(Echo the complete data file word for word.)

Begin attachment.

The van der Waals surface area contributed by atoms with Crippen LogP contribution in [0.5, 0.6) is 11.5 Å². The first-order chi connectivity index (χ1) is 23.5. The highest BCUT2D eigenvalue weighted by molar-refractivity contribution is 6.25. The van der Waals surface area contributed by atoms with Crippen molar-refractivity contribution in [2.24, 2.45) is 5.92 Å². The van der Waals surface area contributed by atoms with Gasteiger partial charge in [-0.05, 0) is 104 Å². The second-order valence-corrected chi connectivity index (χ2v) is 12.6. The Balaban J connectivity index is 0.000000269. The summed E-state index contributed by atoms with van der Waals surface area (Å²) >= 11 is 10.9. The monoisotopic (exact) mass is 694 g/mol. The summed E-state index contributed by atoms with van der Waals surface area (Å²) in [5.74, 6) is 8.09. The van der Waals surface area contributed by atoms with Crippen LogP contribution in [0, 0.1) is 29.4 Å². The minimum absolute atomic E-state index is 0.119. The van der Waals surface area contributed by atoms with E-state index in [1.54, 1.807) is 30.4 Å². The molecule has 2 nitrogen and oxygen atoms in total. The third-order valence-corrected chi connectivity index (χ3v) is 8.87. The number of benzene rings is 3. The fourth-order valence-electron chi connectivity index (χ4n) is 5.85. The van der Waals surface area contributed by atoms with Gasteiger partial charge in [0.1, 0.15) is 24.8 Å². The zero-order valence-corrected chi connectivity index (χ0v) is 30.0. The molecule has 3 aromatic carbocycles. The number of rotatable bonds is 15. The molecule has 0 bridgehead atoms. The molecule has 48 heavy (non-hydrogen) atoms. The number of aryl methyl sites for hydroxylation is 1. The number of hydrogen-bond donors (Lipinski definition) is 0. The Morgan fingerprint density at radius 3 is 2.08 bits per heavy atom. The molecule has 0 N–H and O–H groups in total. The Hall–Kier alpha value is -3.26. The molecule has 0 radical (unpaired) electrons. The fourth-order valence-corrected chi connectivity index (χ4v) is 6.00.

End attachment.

The van der Waals surface area contributed by atoms with Crippen LogP contribution in [0.5, 0.6) is 11.5 Å². The first-order chi connectivity index (χ1) is 23.5. The highest BCUT2D eigenvalue weighted by molar-refractivity contribution is 6.25. The van der Waals surface area contributed by atoms with Crippen molar-refractivity contribution in [2.24, 2.45) is 5.92 Å². The van der Waals surface area contributed by atoms with Gasteiger partial charge in [-0.05, 0) is 104 Å². The second-order valence-corrected chi connectivity index (χ2v) is 12.6. The Balaban J connectivity index is 0.000000269. The summed E-state index contributed by atoms with van der Waals surface area (Å²) >= 11 is 10.9. The monoisotopic (exact) mass is 694 g/mol. The summed E-state index contributed by atoms with van der Waals surface area (Å²) in [5.74, 6) is 8.09. The van der Waals surface area contributed by atoms with Crippen LogP contribution in [0, 0.1) is 29.4 Å². The minimum absolute atomic E-state index is 0.119. The van der Waals surface area contributed by atoms with E-state index in [1.54, 1.807) is 30.4 Å². The molecule has 2 nitrogen and oxygen atoms in total. The third-order valence-corrected chi connectivity index (χ3v) is 8.87. The number of benzene rings is 3. The fourth-order valence-electron chi connectivity index (χ4n) is 5.85. The van der Waals surface area contributed by atoms with Gasteiger partial charge in [0.1, 0.15) is 24.8 Å². The zero-order valence-corrected chi connectivity index (χ0v) is 30.0. The molecule has 3 aromatic carbocycles. The number of rotatable bonds is 15. The molecule has 0 bridgehead atoms. The molecule has 48 heavy (non-hydrogen) atoms. The number of aryl methyl sites for hydroxylation is 1. The number of hydrogen-bond donors (Lipinski definition) is 0. The Morgan fingerprint density at radius 3 is 2.08 bits per heavy atom. The molecule has 0 N–H and O–H groups in total. The Hall–Kier alpha value is -3.26. The molecule has 0 radical (unpaired) electrons. The fourth-order valence-corrected chi connectivity index (χ4v) is 6.00.